Pierre Auguste Renoir
Pierre Auguste Renoir's Oil Paintings
Pierre Auguste Renoir Museum
February 25, 1841 – December 3, 1919. French painter.

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Pierre Auguste Renoir
At the Cafe

ID: 86553

Pierre Auguste Renoir At the Cafe
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Pierre Auguste Renoir At the Cafe


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Pierre Auguste Renoir

1848-94   Related Paintings of Pierre Auguste Renoir :. | Portrait of Jean Renoir as a hunter | Woman Arranging her Hair | Enfants au bord de la mer a Guernsey | girl witb a f an | Cabaret de la Mere Anthony |
Related Artists:
John Rogers Herbert
English historical painter and portraitist . British, 1810-1890. was an English painter who is most notable as a precursor of Pre-Raphaelitism. Herbert was born in Maldon, Essex. In 1825, he moved to London to study at the Royal Academy. His early works were influenced by the troubadour style of Richard Parkes Bonington. Subjects showed the influence of Byron and exotic episodes of Venetian history. Haydee (1834) depicted the heroine of Byron's poem Don Juan. Herbert's first major success was The Appointed Hour (1835), depicting a melodramatic scene in which a Venetian man lies murdered at the place appointed for a tryst with his lover. The work became a popular engraving. Herbert followed it with other dramatic subjects such as A Prisoner of Condottieri Freed (1836) and Desdemona asks for Cassio (1838). After he was chosen to paint a portrait of Princess Victoria, before she became queen, he became a favourite portrait painter of the aristocracy. Around this time, he came under the influence of the architect William Payne, a convert to Catholicism. In 1840, Herbert also converted to the Catholic Church. He then painted mainly religious subjects in a style influenced by the artists of the Nazarene movement. Herbert was elected to membership of the Royal Academy in 1846. Herbert's paintings The First Introduction of Christianity into Great Britain (1842) and Our Saviour Subject to his Parents in Nazareth (1847) were the inspiration for the two most important early works of William Holman Hunt and John Everett Millais, founders of Pre-Raphaelitism. The two paintings, Hunt's A Converted British Family Sheltering a Christian Missionary and Millais' Christ in the House of His Parents were exhibited at the RA in 1850 to great controversy.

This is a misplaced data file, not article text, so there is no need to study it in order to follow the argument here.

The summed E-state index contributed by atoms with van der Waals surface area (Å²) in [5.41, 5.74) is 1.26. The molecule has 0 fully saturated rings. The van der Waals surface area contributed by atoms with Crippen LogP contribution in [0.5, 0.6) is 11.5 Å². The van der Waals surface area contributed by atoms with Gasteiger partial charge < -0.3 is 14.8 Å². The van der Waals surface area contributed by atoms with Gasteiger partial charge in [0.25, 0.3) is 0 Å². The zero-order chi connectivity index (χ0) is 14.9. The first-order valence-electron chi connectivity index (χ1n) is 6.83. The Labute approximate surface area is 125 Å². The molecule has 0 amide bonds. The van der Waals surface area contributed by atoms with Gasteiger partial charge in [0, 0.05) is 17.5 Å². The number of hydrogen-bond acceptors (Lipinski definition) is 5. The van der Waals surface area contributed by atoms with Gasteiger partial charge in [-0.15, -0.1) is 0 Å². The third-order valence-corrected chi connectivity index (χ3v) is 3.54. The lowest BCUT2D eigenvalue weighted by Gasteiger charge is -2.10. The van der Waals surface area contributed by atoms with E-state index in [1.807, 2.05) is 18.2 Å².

Francois Pascal Simon Gerard
François Pascal Simon, Baron Gerard (12 March 1770 - 11 January 1837) was a French painter born in Rome, where his father occupied a post in the house of the French ambassador. His mother was Italian. As a baron of the Empire he is sometimes referred to as Baron Gerard.
Charles Alphonse du Fresnoy
(1611C1665), French painter and writer on his art, was born in Paris, son of an apothecary. He was destined for the medical profession, and well educated in Latin and Greek; but, having a natural propensity for the fine arts, he would not apply to his intended vocation, and was allowed to learn the rudiments of design under Perrier and Vouet. At the age of twenty-one he went off to Rome, with no resources; he drew ruins and architectural subjects. After two years thus spent he re-encountered his old fellow-student Pierre Mignard, and by his aid obtained some amelioration of his professional prospects. He studied Raphael and the antique, went in 1633 to Venice, and in 1656 returned to France. During two years he was now employed in painting altar-pieces in the château du Raincy, landscapes, etc. His death was caused by an attack of apoplexy followed by palsy; he expired at Villiers-le-Bel, near Paris. He never married. His pictorial works are few; they are correct in drawing, with something of the Caracci in design, and of Titian in colouring, but wanting fire and expression, and insufficient to keep his name in any eminent repute. He is remembered now almost entirely as a writer rather than painter. His Latin poem, De arte graphica, was written during his Italian sojourn, and embodied his observations on the art of painting; it may be termed a critical treatise on the practice of the art, with general advice to students. The precepts are sound according to the standard of his time; the poetical merits slender enough. The Latin style is formed chiefly on Lucretius and Horace.






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